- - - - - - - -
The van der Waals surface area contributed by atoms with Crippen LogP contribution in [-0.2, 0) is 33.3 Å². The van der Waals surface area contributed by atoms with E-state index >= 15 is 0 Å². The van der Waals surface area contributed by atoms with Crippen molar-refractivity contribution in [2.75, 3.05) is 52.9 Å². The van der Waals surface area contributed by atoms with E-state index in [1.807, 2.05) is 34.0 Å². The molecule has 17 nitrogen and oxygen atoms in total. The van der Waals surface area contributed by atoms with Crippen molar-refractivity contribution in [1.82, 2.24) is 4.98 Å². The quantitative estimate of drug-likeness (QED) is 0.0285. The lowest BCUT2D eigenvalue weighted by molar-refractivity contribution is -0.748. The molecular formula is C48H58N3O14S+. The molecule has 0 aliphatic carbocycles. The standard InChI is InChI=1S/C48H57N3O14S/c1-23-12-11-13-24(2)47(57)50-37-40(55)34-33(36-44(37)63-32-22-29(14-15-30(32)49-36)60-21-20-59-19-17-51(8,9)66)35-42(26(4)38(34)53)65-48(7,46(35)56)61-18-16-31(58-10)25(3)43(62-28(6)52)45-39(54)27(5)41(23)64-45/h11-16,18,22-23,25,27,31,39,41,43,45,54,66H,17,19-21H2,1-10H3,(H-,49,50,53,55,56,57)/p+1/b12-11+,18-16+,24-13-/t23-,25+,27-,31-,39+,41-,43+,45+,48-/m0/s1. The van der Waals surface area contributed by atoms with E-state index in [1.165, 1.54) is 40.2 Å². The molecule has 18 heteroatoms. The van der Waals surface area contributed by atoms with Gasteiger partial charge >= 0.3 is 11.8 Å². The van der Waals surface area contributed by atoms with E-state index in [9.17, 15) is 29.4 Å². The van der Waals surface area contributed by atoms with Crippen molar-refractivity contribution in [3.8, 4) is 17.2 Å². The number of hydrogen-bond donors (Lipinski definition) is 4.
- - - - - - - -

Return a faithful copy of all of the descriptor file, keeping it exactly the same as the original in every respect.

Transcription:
The van der Waals surface area contributed by atoms with Crippen LogP contribution in [-0.2, 0) is 33.3 Å². The van der Waals surface area contributed by atoms with E-state index >= 15 is 0 Å². The van der Waals surface area contributed by atoms with Crippen molar-refractivity contribution in [2.75, 3.05) is 52.9 Å². The van der Waals surface area contributed by atoms with E-state index in [1.807, 2.05) is 34.0 Å². The molecule has 17 nitrogen and oxygen atoms in total. The van der Waals surface area contributed by atoms with Crippen molar-refractivity contribution in [1.82, 2.24) is 4.98 Å². The quantitative estimate of drug-likeness (QED) is 0.0285. The lowest BCUT2D eigenvalue weighted by molar-refractivity contribution is -0.748. The molecular formula is C48H58N3O14S+. The molecule has 0 aliphatic carbocycles. The standard InChI is InChI=1S/C48H57N3O14S/c1-23-12-11-13-24(2)47(57)50-37-40(55)34-33(36-44(37)63-32-22-29(14-15-30(32)49-36)60-21-20-59-19-17-51(8,9)66)35-42(26(4)38(34)53)65-48(7,46(35)56)61-18-16-31(58-10)25(3)43(62-28(6)52)45-39(54)27(5)41(23)64-45/h11-16,18,22-23,25,27,31,39,41,43,45,54,66H,17,19-21H2,1-10H3,(H-,49,50,53,55,56,57)/p+1/b12-11+,18-16+,24-13-/t23-,25+,27-,31-,39+,41-,43+,45+,48-/m0/s1. The van der Waals surface area contributed by atoms with E-state index in [1.165, 1.54) is 40.2 Å². The molecule has 18 heteroatoms. The van der Waals surface area contributed by atoms with Gasteiger partial charge >= 0.3 is 11.8 Å². The van der Waals surface area contributed by atoms with E-state index in [9.17, 15) is 29.4 Å². The van der Waals surface area contributed by atoms with Crippen molar-refractivity contribution in [3.8, 4) is 17.2 Å². The number of hydrogen-bond donors (Lipinski definition) is 4.